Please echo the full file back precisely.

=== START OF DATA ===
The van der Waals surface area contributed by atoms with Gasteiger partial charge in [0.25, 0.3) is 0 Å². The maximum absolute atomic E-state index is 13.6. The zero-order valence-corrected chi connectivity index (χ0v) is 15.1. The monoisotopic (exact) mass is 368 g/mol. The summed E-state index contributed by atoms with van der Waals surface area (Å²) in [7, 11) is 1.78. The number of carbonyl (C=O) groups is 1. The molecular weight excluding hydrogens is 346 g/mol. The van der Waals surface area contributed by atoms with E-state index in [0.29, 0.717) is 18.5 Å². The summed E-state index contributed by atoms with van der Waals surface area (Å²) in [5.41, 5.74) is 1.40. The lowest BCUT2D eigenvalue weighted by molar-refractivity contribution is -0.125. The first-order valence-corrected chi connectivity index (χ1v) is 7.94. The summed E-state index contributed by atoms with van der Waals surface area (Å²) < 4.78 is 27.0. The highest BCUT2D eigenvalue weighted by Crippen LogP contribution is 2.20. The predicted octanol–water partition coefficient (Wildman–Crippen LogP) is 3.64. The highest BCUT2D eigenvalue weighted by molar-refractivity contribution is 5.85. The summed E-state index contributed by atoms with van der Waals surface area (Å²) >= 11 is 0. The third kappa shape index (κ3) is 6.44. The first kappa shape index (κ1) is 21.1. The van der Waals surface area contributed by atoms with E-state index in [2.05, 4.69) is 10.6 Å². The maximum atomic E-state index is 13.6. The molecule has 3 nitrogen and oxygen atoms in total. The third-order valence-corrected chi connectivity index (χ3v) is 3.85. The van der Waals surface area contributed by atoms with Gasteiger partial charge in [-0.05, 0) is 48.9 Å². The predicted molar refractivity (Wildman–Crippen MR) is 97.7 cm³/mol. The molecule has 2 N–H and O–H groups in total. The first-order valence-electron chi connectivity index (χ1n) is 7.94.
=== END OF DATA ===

The van der Waals surface area contributed by atoms with Gasteiger partial charge in [0.25, 0.3) is 0 Å². The maximum absolute atomic E-state index is 13.6. The zero-order valence-corrected chi connectivity index (χ0v) is 15.1. The monoisotopic (exact) mass is 368 g/mol. The summed E-state index contributed by atoms with van der Waals surface area (Å²) in [7, 11) is 1.78. The number of carbonyl (C=O) groups is 1. The molecular weight excluding hydrogens is 346 g/mol. The van der Waals surface area contributed by atoms with E-state index in [0.29, 0.717) is 18.5 Å². The summed E-state index contributed by atoms with van der Waals surface area (Å²) in [5.41, 5.74) is 1.40. The lowest BCUT2D eigenvalue weighted by molar-refractivity contribution is -0.125. The first-order valence-corrected chi connectivity index (χ1v) is 7.94. The summed E-state index contributed by atoms with van der Waals surface area (Å²) < 4.78 is 27.0. The highest BCUT2D eigenvalue weighted by Crippen LogP contribution is 2.20. The predicted octanol–water partition coefficient (Wildman–Crippen LogP) is 3.64. The highest BCUT2D eigenvalue weighted by molar-refractivity contribution is 5.85. The summed E-state index contributed by atoms with van der Waals surface area (Å²) >= 11 is 0. The third kappa shape index (κ3) is 6.44. The first kappa shape index (κ1) is 21.1. The van der Waals surface area contributed by atoms with E-state index in [2.05, 4.69) is 10.6 Å². The maximum atomic E-state index is 13.6. The molecule has 3 nitrogen and oxygen atoms in total. The third-order valence-corrected chi connectivity index (χ3v) is 3.85. The van der Waals surface area contributed by atoms with Gasteiger partial charge in [-0.05, 0) is 48.9 Å². The predicted molar refractivity (Wildman–Crippen MR) is 97.7 cm³/mol. The molecule has 2 N–H and O–H groups in total. The first-order valence-electron chi connectivity index (χ1n) is 7.94.